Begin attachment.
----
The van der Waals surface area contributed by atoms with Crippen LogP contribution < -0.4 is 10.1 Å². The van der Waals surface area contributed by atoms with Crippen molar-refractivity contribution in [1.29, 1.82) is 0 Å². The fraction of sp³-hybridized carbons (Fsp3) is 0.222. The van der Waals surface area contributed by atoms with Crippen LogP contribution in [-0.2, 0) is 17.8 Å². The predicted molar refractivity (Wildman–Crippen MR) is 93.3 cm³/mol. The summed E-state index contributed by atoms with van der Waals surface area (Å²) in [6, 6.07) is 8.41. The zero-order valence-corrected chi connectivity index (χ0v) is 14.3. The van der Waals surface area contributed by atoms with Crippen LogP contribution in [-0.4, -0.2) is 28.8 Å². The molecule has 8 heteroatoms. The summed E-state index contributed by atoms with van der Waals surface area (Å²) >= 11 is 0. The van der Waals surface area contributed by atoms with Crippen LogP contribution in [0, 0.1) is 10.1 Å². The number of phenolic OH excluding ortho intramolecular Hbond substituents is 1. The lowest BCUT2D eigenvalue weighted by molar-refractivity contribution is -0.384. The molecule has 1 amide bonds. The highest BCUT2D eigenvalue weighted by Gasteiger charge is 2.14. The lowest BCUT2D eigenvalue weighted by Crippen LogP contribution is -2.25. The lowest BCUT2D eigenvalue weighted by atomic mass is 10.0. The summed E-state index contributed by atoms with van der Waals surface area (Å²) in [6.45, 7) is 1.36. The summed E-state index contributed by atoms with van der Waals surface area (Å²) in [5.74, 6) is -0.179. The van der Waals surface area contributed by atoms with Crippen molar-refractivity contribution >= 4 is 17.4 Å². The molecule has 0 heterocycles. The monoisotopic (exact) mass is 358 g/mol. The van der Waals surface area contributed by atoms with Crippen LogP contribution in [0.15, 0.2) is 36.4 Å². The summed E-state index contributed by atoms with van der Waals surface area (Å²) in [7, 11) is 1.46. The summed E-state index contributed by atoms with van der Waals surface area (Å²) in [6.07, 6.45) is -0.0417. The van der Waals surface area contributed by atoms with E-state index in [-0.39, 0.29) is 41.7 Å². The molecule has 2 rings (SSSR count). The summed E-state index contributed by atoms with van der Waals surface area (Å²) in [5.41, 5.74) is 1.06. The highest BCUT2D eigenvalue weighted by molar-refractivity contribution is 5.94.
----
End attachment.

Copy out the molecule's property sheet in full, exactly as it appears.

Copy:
The van der Waals surface area contributed by atoms with Crippen LogP contribution < -0.4 is 10.1 Å². The van der Waals surface area contributed by atoms with Crippen molar-refractivity contribution in [1.29, 1.82) is 0 Å². The fraction of sp³-hybridized carbons (Fsp3) is 0.222. The van der Waals surface area contributed by atoms with Crippen LogP contribution in [-0.2, 0) is 17.8 Å². The predicted molar refractivity (Wildman–Crippen MR) is 93.3 cm³/mol. The summed E-state index contributed by atoms with van der Waals surface area (Å²) in [6, 6.07) is 8.41. The zero-order valence-corrected chi connectivity index (χ0v) is 14.3. The van der Waals surface area contributed by atoms with Crippen LogP contribution in [-0.4, -0.2) is 28.8 Å². The molecule has 8 heteroatoms. The summed E-state index contributed by atoms with van der Waals surface area (Å²) >= 11 is 0. The van der Waals surface area contributed by atoms with Crippen LogP contribution in [0, 0.1) is 10.1 Å². The number of phenolic OH excluding ortho intramolecular Hbond substituents is 1. The lowest BCUT2D eigenvalue weighted by molar-refractivity contribution is -0.384. The molecule has 1 amide bonds. The highest BCUT2D eigenvalue weighted by Gasteiger charge is 2.14. The lowest BCUT2D eigenvalue weighted by Crippen LogP contribution is -2.25. The lowest BCUT2D eigenvalue weighted by atomic mass is 10.0. The summed E-state index contributed by atoms with van der Waals surface area (Å²) in [6.45, 7) is 1.36. The summed E-state index contributed by atoms with van der Waals surface area (Å²) in [5.74, 6) is -0.179. The van der Waals surface area contributed by atoms with Crippen molar-refractivity contribution >= 4 is 17.4 Å². The molecule has 0 heterocycles. The monoisotopic (exact) mass is 358 g/mol. The van der Waals surface area contributed by atoms with Crippen LogP contribution in [0.15, 0.2) is 36.4 Å². The summed E-state index contributed by atoms with van der Waals surface area (Å²) in [7, 11) is 1.46. The summed E-state index contributed by atoms with van der Waals surface area (Å²) in [6.07, 6.45) is -0.0417. The van der Waals surface area contributed by atoms with E-state index in [-0.39, 0.29) is 41.7 Å². The molecule has 2 rings (SSSR count). The summed E-state index contributed by atoms with van der Waals surface area (Å²) in [5.41, 5.74) is 1.06. The highest BCUT2D eigenvalue weighted by molar-refractivity contribution is 5.94.